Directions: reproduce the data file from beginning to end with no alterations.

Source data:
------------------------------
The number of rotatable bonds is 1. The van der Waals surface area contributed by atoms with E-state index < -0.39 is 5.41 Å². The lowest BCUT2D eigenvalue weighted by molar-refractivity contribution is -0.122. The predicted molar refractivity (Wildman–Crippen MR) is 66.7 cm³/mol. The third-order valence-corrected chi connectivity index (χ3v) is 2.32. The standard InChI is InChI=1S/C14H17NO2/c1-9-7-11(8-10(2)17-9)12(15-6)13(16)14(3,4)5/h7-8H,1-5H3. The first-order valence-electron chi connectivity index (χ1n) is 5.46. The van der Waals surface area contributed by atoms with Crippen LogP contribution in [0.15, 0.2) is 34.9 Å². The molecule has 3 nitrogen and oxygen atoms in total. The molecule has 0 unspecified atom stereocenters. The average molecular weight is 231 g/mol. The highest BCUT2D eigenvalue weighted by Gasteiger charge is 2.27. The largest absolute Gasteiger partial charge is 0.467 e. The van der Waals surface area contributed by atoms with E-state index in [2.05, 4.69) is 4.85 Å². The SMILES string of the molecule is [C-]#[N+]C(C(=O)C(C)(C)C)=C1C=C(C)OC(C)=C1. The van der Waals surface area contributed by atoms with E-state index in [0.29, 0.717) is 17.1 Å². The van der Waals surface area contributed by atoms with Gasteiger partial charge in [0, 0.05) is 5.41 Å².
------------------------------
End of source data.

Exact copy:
The number of rotatable bonds is 1. The van der Waals surface area contributed by atoms with E-state index < -0.39 is 5.41 Å². The lowest BCUT2D eigenvalue weighted by molar-refractivity contribution is -0.122. The predicted molar refractivity (Wildman–Crippen MR) is 66.7 cm³/mol. The third-order valence-corrected chi connectivity index (χ3v) is 2.32. The standard InChI is InChI=1S/C14H17NO2/c1-9-7-11(8-10(2)17-9)12(15-6)13(16)14(3,4)5/h7-8H,1-5H3. The first-order valence-electron chi connectivity index (χ1n) is 5.46. The van der Waals surface area contributed by atoms with Crippen LogP contribution in [0.15, 0.2) is 34.9 Å². The molecule has 3 nitrogen and oxygen atoms in total. The molecule has 0 unspecified atom stereocenters. The average molecular weight is 231 g/mol. The highest BCUT2D eigenvalue weighted by Gasteiger charge is 2.27. The largest absolute Gasteiger partial charge is 0.467 e. The van der Waals surface area contributed by atoms with E-state index in [2.05, 4.69) is 4.85 Å². The SMILES string of the molecule is [C-]#[N+]C(C(=O)C(C)(C)C)=C1C=C(C)OC(C)=C1. The van der Waals surface area contributed by atoms with E-state index in [0.29, 0.717) is 17.1 Å². The van der Waals surface area contributed by atoms with Gasteiger partial charge in [0, 0.05) is 5.41 Å².